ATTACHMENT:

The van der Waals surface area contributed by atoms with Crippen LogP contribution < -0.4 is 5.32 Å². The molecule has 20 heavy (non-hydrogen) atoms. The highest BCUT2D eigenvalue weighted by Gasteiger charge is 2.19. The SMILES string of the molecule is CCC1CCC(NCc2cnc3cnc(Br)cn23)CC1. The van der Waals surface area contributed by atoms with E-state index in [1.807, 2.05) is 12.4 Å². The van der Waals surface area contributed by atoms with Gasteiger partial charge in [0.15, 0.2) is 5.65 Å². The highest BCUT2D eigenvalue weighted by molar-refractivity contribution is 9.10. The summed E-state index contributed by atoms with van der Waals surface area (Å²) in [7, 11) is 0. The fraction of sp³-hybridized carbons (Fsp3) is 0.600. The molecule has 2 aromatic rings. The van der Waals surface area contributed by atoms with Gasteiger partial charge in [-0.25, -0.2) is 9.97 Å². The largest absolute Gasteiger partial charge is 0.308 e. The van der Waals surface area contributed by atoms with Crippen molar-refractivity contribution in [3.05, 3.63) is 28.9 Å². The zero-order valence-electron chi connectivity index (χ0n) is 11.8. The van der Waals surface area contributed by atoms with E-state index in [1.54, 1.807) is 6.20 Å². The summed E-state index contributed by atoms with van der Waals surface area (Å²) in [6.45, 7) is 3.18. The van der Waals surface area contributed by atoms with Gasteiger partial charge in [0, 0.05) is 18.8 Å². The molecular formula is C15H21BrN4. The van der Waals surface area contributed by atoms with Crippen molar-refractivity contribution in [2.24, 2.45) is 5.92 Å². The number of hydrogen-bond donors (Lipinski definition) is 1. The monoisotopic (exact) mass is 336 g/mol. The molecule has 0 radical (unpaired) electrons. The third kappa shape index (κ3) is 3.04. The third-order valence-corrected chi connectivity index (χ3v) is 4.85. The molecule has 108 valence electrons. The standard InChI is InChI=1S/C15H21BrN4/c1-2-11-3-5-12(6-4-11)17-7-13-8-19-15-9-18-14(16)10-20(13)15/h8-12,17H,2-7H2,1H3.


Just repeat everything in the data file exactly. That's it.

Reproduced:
The van der Waals surface area contributed by atoms with Crippen LogP contribution < -0.4 is 5.32 Å². The molecule has 20 heavy (non-hydrogen) atoms. The highest BCUT2D eigenvalue weighted by Gasteiger charge is 2.19. The SMILES string of the molecule is CCC1CCC(NCc2cnc3cnc(Br)cn23)CC1. The van der Waals surface area contributed by atoms with E-state index in [1.807, 2.05) is 12.4 Å². The van der Waals surface area contributed by atoms with Gasteiger partial charge in [0.15, 0.2) is 5.65 Å². The highest BCUT2D eigenvalue weighted by molar-refractivity contribution is 9.10. The summed E-state index contributed by atoms with van der Waals surface area (Å²) in [7, 11) is 0. The fraction of sp³-hybridized carbons (Fsp3) is 0.600. The molecule has 2 aromatic rings. The van der Waals surface area contributed by atoms with Gasteiger partial charge in [-0.25, -0.2) is 9.97 Å². The largest absolute Gasteiger partial charge is 0.308 e. The van der Waals surface area contributed by atoms with Crippen molar-refractivity contribution in [3.05, 3.63) is 28.9 Å². The zero-order valence-electron chi connectivity index (χ0n) is 11.8. The van der Waals surface area contributed by atoms with E-state index in [1.54, 1.807) is 6.20 Å². The summed E-state index contributed by atoms with van der Waals surface area (Å²) in [6.45, 7) is 3.18. The van der Waals surface area contributed by atoms with Gasteiger partial charge in [0, 0.05) is 18.8 Å². The molecular formula is C15H21BrN4. The van der Waals surface area contributed by atoms with Crippen molar-refractivity contribution in [2.24, 2.45) is 5.92 Å². The number of hydrogen-bond donors (Lipinski definition) is 1. The monoisotopic (exact) mass is 336 g/mol. The molecule has 0 radical (unpaired) electrons. The third kappa shape index (κ3) is 3.04. The third-order valence-corrected chi connectivity index (χ3v) is 4.85. The molecule has 108 valence electrons. The standard InChI is InChI=1S/C15H21BrN4/c1-2-11-3-5-12(6-4-11)17-7-13-8-19-15-9-18-14(16)10-20(13)15/h8-12,17H,2-7H2,1H3.